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Intra-dialytic hypotension following the transition from continuous to intermittent renal replacement therapy



Transition from continuous renal replacement therapy (CRRT) to intermittent renal replacement therapy (IRRT) can be associated with intra-dialytic hypotension (IDH) although data to inform the definition of IDH, its incidence and clinical implications, are lacking. We aimed to describe the incidence and factors associated with IDH during the first IRRT session following transition from CRRT and its association with hospital mortality. This was a retrospective single-center cohort study in patients with acute kidney injury for whom at least one CRRT-to-IRRT transition occurred while in intensive care. We assessed associations between multiple candidate definitions of IDH and hospital mortality. We then evaluated the factors associated with IDH.


We evaluated 231 CRRT-to-IRRT transitions in 213 critically ill patients with AKI. Hospital mortality was 43.7% (n = 93). We defined IDH during the first IRRT session as 1) discontinuation of IRRT for hemodynamic instability; 2) any initiation or increase in vasopressor/inotropic agents or 3) a nadir systolic blood pressure of < 90 mmHg. IDH during the first IRRT session occurred in 50.2% of CRRT-to-IRRT transitions and was independently associated with hospital mortality (adjusted odds ratio [OR]: 2.71; CI 1.51–4.84, p < 0.001). Clinical variables at the time of CRRT discontinuation associated with IDH included vasopressor use, higher cumulative fluid balance, and lower urine output.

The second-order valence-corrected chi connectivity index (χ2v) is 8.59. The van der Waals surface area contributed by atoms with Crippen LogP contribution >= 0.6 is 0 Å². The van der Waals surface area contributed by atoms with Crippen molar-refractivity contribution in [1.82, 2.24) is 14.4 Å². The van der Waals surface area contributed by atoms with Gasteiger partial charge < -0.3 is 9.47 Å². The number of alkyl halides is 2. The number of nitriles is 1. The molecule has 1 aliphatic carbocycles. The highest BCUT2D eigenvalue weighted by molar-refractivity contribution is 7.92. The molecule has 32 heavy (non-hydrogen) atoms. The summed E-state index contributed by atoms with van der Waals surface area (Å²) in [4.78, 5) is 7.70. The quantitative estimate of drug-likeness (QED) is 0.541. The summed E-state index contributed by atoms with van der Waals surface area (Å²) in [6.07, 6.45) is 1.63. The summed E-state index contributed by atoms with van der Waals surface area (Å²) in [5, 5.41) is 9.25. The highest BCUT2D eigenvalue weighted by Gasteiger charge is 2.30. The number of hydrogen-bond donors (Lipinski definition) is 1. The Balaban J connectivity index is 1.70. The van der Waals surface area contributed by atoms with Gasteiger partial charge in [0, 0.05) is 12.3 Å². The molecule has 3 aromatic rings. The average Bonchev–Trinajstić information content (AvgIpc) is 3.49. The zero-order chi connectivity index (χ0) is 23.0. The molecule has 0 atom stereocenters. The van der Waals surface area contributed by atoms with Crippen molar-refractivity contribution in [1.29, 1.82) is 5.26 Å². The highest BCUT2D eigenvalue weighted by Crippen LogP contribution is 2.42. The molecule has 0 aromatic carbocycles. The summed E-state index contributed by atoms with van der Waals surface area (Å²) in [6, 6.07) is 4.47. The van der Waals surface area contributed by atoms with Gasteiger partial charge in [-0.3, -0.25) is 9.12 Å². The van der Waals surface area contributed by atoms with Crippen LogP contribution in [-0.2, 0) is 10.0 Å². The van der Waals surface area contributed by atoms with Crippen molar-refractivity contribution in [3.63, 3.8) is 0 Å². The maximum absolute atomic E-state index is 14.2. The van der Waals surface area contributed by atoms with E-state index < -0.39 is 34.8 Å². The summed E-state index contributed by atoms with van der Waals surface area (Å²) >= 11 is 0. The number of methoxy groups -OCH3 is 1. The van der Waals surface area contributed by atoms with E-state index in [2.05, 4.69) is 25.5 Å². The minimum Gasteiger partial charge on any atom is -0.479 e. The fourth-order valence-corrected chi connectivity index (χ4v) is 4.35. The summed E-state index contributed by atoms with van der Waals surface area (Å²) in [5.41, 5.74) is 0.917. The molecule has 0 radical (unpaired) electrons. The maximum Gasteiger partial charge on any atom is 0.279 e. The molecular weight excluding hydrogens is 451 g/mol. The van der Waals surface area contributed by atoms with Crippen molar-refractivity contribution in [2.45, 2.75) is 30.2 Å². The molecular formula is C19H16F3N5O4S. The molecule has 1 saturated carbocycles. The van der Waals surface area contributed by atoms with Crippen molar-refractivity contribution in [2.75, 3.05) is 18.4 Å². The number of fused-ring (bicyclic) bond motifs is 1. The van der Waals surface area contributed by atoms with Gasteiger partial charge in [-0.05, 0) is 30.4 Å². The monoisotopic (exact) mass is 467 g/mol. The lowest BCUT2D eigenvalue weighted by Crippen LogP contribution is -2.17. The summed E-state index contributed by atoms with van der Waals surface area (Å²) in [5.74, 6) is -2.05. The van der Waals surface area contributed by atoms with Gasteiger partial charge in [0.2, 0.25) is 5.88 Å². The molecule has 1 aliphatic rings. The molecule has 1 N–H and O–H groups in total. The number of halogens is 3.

IDH events during CRRT-to-IRRT transition occurred in nearly half of patients and were independently associated with hospital mortality. We identified several characteristics that anticipate the development of IDH following the initiation of IRRT.


Renal replacement therapy (RRT) in the setting of acute kidney injury (AKI) in critically ill patients can be performed using continuous renal replacement therapy (CRRT) or intermittent renal replacement therapy (IRRT), which includes traditional intermittent hemodialysis and slow low efficiency dialysis (SLED). Although clinical trials comparing CRRT to IRRT have not demonstrated a definitive advantage on survival or recovery of kidney function [1,2,3,4,5,6], CRRT is recommended as the initial modality in critically ill patients with significant hemodynamic compromise [7]. In these patients, hemodynamic stability is theoretically enhanced by slow ultrafiltration rates and solute removal as compared to intermittent modalities where fluid removal and solute clearance occur at faster rates over shorter timeframes [8]. A recent international survey reported that two-thirds of practitioners reported using CRRT as the first modality in the ICU when fluid removal is indicated [9].